Ozark Folklore Society

aka: Arkansas Folklore Society

The Ozark Folklore Society was founded on April 30, 1949, at an informal meeting convened by poet John Gould Fletcher, who was then serving as artist-in-residence at the University of Arkansas (UA) in Fayetteville (Washington County), and held in the study of folklorist Vance Randolph in Eureka Springs (Carroll County). Fletcher was named president and Randolph vice president. Just over a year later, on May 10, 1950, Fletcher drowned himself in a pond near his house in Little Rock (Pulaski County). Randolph assumed the office of president. In the first issue of its newsletter, Ozark Folklore Society, Randolph stated the mission of the society: “We believe that the Ozark region of Arkansas, Missouri, and Oklahoma has a richer store of traditional culture than any comparable area in the United States. The purpose of the Ozark Folklore Society is to collect such material and deposit it in the archives at the University of Arkansas.”

The founding directors of the society, in addition to Randolph, included Otto Ernest Rayburn, vice president; UA folklore professor Mary Celestia Parler, secretary-treasurer; Merlin P. Mitchell, Parler’s field assistant, who held the office of “researcher”; writer Charlie May Simon, Fletcher’s widow; Robert Morris, a professor of English at UA; and May Kennedy McCord, a writer and well-known popularizer of Ozark folkways. In addition to the stated goals of collecting and preservation, the society held the annual Folk Festival. The festival hosted performances by Ozark singers and instrumental musicians, a presentation by a professional folklorist or writer, and opportunities for fellowship among the members. J. Frank Dobie, the renowned Texas writer and folklorist, spoke at the first festival.

Despite Fletcher’s death, the society grew and maintained its activities for most of the rest of the decade. In 1951, the name was changed to Arkansas Folklore Society, with a corresponding change in the title of its publication. Among the speakers at the annual festivals were Harry Ashmore, executive editor of the Arkansas Gazette, and John Quincy Wolf, noted collector of Ozark folklore and music.

The mimeographed pages of the society’s newsletter contain the names of many well-known collectors, performers, and scholars of Arkansas folklore, including Irene Carlisle, Mary Jo Davis (who performed at the 1951 festival), Doney Hammontree, Booth Campbell, and Fred High. The 1953 issue refers to James C. Morris (better known as Jimmy Driftwood) of Timbo (Stone County) as a “capable and enthusiastic collector.”

In 1954, the society published A Checklist of Arkansas Songs, comprising 557 songs collected by Mitchell, Parler, and Carlisle. A supplement, issued in 1957, included 298 more songs recorded in that interval.

The society went dormant about 1960 despite its membership of nearly 300. It was reorganized in 1978 with Dr. Tate C. “Piney” Page, former professor at Western Kentucky University, as president; David Newbern, an early administrator of the Ozark Folk Center, as vice president; and Robert Cochran, Parler’s successor as folklore professor at UA, as secretary. The announced intention was to provide a framework for folklore research, continuing to use the University of Arkansas Libraries as a clearinghouse and archival repository. Since that time, with the deaths of many of the original members and supporters of the society, work in Ozark and popular culture has been subsumed into the activities of the university’s Center for Arkansas and Regional Studies.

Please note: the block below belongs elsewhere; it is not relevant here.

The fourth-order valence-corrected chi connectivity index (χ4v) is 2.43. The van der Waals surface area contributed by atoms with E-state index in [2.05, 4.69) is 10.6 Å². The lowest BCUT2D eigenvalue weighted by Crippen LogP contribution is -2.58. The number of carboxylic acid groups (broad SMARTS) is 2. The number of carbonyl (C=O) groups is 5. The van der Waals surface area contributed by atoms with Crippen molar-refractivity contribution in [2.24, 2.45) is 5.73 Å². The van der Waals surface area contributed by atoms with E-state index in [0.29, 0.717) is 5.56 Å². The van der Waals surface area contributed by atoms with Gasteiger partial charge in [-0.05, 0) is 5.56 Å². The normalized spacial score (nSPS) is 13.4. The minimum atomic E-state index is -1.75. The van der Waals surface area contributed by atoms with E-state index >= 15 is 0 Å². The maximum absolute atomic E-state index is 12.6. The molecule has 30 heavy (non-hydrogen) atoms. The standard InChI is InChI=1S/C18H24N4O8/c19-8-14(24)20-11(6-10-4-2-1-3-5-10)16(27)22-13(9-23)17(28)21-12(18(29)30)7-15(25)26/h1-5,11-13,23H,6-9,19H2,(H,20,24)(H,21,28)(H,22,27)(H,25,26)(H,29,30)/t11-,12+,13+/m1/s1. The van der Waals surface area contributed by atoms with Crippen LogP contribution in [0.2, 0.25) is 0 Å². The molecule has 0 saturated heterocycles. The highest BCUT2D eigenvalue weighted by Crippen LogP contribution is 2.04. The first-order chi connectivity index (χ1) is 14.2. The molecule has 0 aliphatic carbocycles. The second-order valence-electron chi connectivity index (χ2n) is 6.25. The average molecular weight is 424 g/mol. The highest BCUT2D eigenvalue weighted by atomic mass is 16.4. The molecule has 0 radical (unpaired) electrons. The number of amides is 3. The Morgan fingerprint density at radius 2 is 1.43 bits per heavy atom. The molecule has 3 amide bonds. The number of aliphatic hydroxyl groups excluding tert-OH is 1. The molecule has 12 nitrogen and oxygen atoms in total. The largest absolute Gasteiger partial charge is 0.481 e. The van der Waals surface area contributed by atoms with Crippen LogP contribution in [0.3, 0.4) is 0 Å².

For additional information:
Arkansas Folklore 1–8 (1950–1958). Special Collections. University of Arkansas Libraries, Fayetteville, Arkansas.

Arkansas Folklore 1977–1979. Special Collections. University of Arkansas Libraries, Fayetteville, Arkansas.

Cochran, Robert. Vance Randolph: An Ozark Life. Urbana: University of Illinois Press, 1985.

Mary Celestia Parler Papers. Special Collections. University of Arkansas Libraries, Fayetteville, Arkansas.

Otto Ernest Rayburn Papers. Special Collections. University of Arkansas Libraries, Fayetteville, Arkansas.

Sutton, Leslie. “Folklore Society Reorganizes.” Northwest Arkansas Times, December 7, 1977, p. 8.

Vance Randolph Collection. Special Collections. University of Arkansas Libraries, Fayetteville, Arkansas.

Ethel C. Simpson
University of Arkansas, Fayetteville


    When I lived in Springfield, Missouri, May Kennedy McCord was my dear friend and neighbor, and many hours were spent at her house at 1111 North Jefferson singing the old songs and talking about the Ozarks. She was one of the reasons I moved to Eureka Springs in 1983. Luckily, I found a few informants I could record who have since passed on. I still perform the old songs whether they be called Ozark folksongs, Appalachian folksongs, Smoky Mt. folksongs, etc. I started collecting the old songs in 1959 and have worked since then to keep these old songs and the spirit of the Ozarks hillbilly alive. I once read that someone said, “How can we know where we’re going if we don’t know where we’ve been?” I only hope the younger generation will see the value in these songs and be keepers of the flame.

    Arkansas Red-Ozark Troubadour

    Arkansas Red-Ozark Troubadour